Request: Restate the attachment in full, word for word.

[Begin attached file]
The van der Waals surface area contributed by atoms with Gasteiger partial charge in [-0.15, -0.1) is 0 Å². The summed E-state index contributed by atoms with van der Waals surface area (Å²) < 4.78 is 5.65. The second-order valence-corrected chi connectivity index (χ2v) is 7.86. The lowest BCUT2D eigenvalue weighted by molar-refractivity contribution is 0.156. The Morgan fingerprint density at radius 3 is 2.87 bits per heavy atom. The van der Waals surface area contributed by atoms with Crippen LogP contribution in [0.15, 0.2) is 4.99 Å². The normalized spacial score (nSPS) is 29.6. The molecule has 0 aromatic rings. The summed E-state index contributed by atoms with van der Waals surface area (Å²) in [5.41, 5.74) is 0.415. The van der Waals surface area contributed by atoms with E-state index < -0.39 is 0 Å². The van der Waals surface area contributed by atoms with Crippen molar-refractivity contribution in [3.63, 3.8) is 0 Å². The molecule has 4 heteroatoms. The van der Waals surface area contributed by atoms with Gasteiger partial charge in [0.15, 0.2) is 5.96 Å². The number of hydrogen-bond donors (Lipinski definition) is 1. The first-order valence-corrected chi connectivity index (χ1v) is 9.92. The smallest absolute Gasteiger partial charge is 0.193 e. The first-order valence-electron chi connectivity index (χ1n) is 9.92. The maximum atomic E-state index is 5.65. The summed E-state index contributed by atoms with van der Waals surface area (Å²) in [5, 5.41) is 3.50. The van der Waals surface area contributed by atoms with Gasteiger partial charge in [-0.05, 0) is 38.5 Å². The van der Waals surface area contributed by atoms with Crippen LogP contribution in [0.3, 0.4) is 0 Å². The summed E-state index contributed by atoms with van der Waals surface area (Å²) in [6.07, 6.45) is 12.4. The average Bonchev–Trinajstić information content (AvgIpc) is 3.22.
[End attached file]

The van der Waals surface area contributed by atoms with Gasteiger partial charge in [-0.15, -0.1) is 0 Å². The summed E-state index contributed by atoms with van der Waals surface area (Å²) < 4.78 is 5.65. The second-order valence-corrected chi connectivity index (χ2v) is 7.86. The lowest BCUT2D eigenvalue weighted by molar-refractivity contribution is 0.156. The Morgan fingerprint density at radius 3 is 2.87 bits per heavy atom. The van der Waals surface area contributed by atoms with Crippen LogP contribution in [0.15, 0.2) is 4.99 Å². The normalized spacial score (nSPS) is 29.6. The molecule has 0 aromatic rings. The summed E-state index contributed by atoms with van der Waals surface area (Å²) in [5.41, 5.74) is 0.415. The van der Waals surface area contributed by atoms with E-state index < -0.39 is 0 Å². The van der Waals surface area contributed by atoms with Crippen molar-refractivity contribution in [3.63, 3.8) is 0 Å². The molecule has 4 heteroatoms. The van der Waals surface area contributed by atoms with Gasteiger partial charge in [0.15, 0.2) is 5.96 Å². The number of hydrogen-bond donors (Lipinski definition) is 1. The first-order valence-corrected chi connectivity index (χ1v) is 9.92. The smallest absolute Gasteiger partial charge is 0.193 e. The first-order valence-electron chi connectivity index (χ1n) is 9.92. The maximum atomic E-state index is 5.65. The summed E-state index contributed by atoms with van der Waals surface area (Å²) in [5, 5.41) is 3.50. The van der Waals surface area contributed by atoms with Gasteiger partial charge in [-0.05, 0) is 38.5 Å². The van der Waals surface area contributed by atoms with Crippen LogP contribution in [0.3, 0.4) is 0 Å². The summed E-state index contributed by atoms with van der Waals surface area (Å²) in [6.07, 6.45) is 12.4. The average Bonchev–Trinajstić information content (AvgIpc) is 3.22.